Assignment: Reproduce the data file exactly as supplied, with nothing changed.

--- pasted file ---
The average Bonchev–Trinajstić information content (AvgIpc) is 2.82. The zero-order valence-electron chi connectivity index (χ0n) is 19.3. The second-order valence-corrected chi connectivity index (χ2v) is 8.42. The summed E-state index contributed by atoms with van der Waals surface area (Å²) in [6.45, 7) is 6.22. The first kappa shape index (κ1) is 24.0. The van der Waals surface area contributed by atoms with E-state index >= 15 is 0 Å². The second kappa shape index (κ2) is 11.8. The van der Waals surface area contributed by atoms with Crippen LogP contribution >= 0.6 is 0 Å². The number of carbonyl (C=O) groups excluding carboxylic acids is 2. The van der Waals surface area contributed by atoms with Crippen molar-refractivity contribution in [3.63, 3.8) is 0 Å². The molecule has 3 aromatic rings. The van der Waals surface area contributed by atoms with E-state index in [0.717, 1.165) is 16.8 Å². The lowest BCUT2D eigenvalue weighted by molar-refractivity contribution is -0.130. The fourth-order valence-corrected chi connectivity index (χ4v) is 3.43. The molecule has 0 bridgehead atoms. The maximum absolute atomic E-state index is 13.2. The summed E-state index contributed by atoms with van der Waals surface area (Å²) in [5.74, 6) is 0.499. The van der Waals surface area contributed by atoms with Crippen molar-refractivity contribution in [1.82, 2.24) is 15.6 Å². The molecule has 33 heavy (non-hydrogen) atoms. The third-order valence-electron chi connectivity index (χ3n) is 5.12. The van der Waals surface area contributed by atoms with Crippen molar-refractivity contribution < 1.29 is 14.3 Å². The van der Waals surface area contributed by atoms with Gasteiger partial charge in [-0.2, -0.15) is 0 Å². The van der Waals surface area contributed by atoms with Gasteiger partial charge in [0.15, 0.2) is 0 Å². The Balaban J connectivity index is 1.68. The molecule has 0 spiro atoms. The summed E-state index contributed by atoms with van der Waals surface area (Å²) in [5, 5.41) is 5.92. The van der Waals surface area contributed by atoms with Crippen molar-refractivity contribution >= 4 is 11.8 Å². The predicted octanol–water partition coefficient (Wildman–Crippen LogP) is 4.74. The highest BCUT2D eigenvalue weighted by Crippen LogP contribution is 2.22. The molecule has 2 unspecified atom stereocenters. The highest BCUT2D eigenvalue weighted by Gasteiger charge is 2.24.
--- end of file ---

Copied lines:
The average Bonchev–Trinajstić information content (AvgIpc) is 2.82. The zero-order valence-electron chi connectivity index (χ0n) is 19.3. The second-order valence-corrected chi connectivity index (χ2v) is 8.42. The summed E-state index contributed by atoms with van der Waals surface area (Å²) in [6.45, 7) is 6.22. The first kappa shape index (κ1) is 24.0. The van der Waals surface area contributed by atoms with E-state index >= 15 is 0 Å². The second kappa shape index (κ2) is 11.8. The van der Waals surface area contributed by atoms with Crippen LogP contribution >= 0.6 is 0 Å². The number of carbonyl (C=O) groups excluding carboxylic acids is 2. The van der Waals surface area contributed by atoms with Crippen molar-refractivity contribution in [3.63, 3.8) is 0 Å². The molecule has 3 aromatic rings. The van der Waals surface area contributed by atoms with E-state index in [0.717, 1.165) is 16.8 Å². The lowest BCUT2D eigenvalue weighted by molar-refractivity contribution is -0.130. The fourth-order valence-corrected chi connectivity index (χ4v) is 3.43. The molecule has 0 bridgehead atoms. The maximum absolute atomic E-state index is 13.2. The summed E-state index contributed by atoms with van der Waals surface area (Å²) in [5.74, 6) is 0.499. The van der Waals surface area contributed by atoms with Crippen molar-refractivity contribution in [1.82, 2.24) is 15.6 Å². The molecule has 33 heavy (non-hydrogen) atoms. The third-order valence-electron chi connectivity index (χ3n) is 5.12. The van der Waals surface area contributed by atoms with Crippen molar-refractivity contribution < 1.29 is 14.3 Å². The van der Waals surface area contributed by atoms with Gasteiger partial charge in [-0.2, -0.15) is 0 Å². The van der Waals surface area contributed by atoms with Gasteiger partial charge in [0.15, 0.2) is 0 Å². The Balaban J connectivity index is 1.68. The molecule has 0 spiro atoms. The summed E-state index contributed by atoms with van der Waals surface area (Å²) in [5, 5.41) is 5.92. The van der Waals surface area contributed by atoms with Crippen molar-refractivity contribution >= 4 is 11.8 Å². The predicted octanol–water partition coefficient (Wildman–Crippen LogP) is 4.74. The highest BCUT2D eigenvalue weighted by Crippen LogP contribution is 2.22. The molecule has 2 unspecified atom stereocenters. The highest BCUT2D eigenvalue weighted by Gasteiger charge is 2.24.